Anshul Shrivastavaa, Stefan Bangertha, Michael H. Azariana, Carlos Morilloa, Michael Pechta, Mark Levinb, Larry Steinhardtb and Andrew Callinic
a Center for Advanced Life Cycle Engineering, University of Maryland, College Park, MD 20742, USA
b Teradyne, Agoura Road, Agoura Hills, CA 30701, USA
c Teradyne, 500 River Park, North Reading, MA, USA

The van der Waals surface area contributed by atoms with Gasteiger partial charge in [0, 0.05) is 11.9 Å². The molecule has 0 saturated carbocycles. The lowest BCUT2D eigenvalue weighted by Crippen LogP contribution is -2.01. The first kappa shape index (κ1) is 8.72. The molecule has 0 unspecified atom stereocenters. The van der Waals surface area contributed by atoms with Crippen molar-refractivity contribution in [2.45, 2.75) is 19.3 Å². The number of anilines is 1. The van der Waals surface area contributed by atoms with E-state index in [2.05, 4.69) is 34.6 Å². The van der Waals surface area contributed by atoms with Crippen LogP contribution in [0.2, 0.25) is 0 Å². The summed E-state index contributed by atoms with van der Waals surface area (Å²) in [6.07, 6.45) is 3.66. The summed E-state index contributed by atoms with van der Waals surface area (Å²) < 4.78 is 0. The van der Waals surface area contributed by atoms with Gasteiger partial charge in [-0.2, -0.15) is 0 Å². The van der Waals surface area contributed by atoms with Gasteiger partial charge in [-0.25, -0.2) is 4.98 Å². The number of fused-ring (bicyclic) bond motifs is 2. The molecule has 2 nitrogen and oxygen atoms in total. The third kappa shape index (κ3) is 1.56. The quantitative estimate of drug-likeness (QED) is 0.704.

Detecting leakage from liquid aluminum electrolytic capacitors is not easy. Typically there is very little evidence of leakage because the electrolyte is volatile and leaves behind only trace residues. Liquid aluminum electrolytic capacitors are known to cause catastrophic failures where there is complete loss of functionality due to a short or open circuit. In the study presented in this paper, printed circuit board assemblies from a test and measurement system used in a clean room environment failed. Two units failed, causing burning in a particular area on the printed circuit board assembly. The failure area included several surface mount liquid aluminum electrolytic capacitors, and several others were mounted very close to the burnt region. A study was initiated to evaluate the cause of failure. Careful optical inspection revealed some residues on the outer side of the rubber seals of two of the electrolytic capacitors. Through using Fourier transform infrared analysis and a process of experimentation and analysis, it was determined that the residues were produced by liquid electrolyte that leaked out of the capacitor at some point in the field. The leaked electrolyte that came out of the capacitor was believed to be the cause of failure that led to the burning of the printed circuit board assembly.
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